Assemblywoman Margaret Markey (D-Maspeth) announced the Assembly passed legislation she sponsored that will require the New York City Department for the Aging (DFTA) to analyze its senior services consolidation plans (A.10470-A). The department’s current consolidation efforts may jeopardize essential senior services, including case management and meals-on-wheels, as well as services provided by senior centers.
Assemblywoman Markey said, “We understand that the New York City Department for the Aging needs to revamp its infrastructure, but it doesn’t mean that it can or should be done at the expense of the seniors who rely on the department’s services.” She added, “We can’t destroy New York City’s senior centers in order to accomplish consolidation goals, especially since it will likely shortchange the population it is meant to serve, a major concern since the number of older adults will increase dramatically by 2030.”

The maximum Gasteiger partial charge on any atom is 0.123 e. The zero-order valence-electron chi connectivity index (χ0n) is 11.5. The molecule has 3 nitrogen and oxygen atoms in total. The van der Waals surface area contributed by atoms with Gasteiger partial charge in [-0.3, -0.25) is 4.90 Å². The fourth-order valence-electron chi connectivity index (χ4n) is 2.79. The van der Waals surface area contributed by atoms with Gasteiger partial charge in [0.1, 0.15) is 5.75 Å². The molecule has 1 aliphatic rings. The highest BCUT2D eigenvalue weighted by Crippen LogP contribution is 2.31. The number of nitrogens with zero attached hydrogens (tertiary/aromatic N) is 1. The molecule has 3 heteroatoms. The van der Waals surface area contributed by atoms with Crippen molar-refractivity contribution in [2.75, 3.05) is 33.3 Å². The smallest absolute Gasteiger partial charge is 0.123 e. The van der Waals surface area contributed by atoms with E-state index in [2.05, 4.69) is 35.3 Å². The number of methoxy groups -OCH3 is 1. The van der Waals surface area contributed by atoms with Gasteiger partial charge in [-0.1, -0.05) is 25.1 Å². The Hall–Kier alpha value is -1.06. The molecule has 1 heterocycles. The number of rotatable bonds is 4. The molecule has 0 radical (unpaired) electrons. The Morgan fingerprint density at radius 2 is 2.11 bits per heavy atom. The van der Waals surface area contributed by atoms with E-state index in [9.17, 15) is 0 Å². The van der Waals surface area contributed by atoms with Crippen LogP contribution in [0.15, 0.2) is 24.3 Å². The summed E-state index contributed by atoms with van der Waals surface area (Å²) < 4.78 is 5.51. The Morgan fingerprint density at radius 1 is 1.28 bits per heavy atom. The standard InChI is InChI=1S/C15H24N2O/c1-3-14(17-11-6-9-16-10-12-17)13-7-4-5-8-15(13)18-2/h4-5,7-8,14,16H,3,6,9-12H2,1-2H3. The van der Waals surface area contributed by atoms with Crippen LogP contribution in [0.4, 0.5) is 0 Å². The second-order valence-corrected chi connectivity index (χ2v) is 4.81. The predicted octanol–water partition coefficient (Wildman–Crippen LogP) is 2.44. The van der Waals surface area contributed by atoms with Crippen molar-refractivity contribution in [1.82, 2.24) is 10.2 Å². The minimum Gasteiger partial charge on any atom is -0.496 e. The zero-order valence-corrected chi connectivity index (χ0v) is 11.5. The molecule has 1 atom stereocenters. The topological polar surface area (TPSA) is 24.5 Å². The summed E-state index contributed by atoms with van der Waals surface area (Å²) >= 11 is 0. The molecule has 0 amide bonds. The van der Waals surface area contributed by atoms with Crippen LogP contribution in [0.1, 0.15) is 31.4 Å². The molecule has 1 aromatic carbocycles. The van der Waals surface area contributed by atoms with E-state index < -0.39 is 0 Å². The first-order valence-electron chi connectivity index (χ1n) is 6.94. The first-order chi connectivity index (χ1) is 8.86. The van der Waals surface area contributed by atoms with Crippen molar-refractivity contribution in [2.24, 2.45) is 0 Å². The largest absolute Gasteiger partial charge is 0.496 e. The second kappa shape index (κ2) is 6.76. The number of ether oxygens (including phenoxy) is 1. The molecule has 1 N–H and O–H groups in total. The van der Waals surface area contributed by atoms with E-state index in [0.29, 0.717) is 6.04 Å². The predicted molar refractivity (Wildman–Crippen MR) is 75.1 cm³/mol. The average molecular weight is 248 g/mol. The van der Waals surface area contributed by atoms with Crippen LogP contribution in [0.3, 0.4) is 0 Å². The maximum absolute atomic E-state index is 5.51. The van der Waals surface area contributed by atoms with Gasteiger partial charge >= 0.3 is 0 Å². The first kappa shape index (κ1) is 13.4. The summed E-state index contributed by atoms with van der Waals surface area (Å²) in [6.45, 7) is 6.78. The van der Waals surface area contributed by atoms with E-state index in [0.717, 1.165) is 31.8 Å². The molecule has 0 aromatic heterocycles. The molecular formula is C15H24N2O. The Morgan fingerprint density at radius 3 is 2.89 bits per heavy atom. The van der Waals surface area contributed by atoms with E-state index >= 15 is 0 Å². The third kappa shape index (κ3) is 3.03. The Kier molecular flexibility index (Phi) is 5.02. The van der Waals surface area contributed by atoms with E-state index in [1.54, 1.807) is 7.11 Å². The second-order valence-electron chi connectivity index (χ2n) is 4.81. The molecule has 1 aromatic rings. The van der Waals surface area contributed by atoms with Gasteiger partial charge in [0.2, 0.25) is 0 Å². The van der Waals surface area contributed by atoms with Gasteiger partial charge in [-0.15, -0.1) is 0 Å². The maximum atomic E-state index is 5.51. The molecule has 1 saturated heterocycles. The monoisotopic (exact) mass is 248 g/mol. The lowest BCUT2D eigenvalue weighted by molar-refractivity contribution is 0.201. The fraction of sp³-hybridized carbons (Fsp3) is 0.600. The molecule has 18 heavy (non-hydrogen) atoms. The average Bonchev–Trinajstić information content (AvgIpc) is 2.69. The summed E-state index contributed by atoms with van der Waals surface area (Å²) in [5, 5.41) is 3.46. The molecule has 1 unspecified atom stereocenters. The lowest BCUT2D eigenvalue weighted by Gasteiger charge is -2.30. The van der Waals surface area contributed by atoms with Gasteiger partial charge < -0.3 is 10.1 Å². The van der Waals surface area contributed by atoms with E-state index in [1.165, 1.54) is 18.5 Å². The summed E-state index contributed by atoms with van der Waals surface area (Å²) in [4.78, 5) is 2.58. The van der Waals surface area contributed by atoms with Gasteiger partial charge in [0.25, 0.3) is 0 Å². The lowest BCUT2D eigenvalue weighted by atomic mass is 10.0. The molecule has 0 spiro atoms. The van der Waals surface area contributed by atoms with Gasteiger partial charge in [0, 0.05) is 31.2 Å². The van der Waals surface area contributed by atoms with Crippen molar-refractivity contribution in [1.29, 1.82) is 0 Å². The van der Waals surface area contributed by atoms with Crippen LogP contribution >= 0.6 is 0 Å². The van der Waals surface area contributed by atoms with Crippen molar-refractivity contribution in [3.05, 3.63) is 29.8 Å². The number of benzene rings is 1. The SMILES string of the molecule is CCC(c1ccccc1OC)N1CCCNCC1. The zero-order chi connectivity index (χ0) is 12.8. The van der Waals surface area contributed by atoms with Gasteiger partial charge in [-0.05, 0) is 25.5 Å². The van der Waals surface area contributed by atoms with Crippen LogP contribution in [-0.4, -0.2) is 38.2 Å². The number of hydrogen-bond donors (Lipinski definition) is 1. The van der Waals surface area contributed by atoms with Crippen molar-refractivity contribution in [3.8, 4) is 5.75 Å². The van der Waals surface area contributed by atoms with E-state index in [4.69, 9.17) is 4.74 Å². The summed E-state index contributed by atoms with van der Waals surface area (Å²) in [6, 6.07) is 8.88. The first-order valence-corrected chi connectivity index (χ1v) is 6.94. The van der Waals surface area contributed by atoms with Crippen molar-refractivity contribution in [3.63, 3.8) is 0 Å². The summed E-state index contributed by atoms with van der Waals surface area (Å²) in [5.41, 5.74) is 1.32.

The Bloomberg administration’s current plan calls for the consolidation of more than 350 New York City senior centers into fewer large health and wellness centers, which may make access to such centers difficult or impossible for some seniors. In some locations, meals-on-wheels services have already been consolidated, the Assemblywoman said, depriving clients of the personal, one-on-one contact the service provides.
“In many cases, senior centers or meals-on-wheels programs provide significant social outlets and stimulation for seniors, and by consolidating or eliminating these programs, too many seniors will lose these invaluable networks,” Assemblywoman Markey said. “This legislation will ensure that the department for the aging won’t make any hasty consolidation moves and will make sure seniors’ best interests are kept in mind.”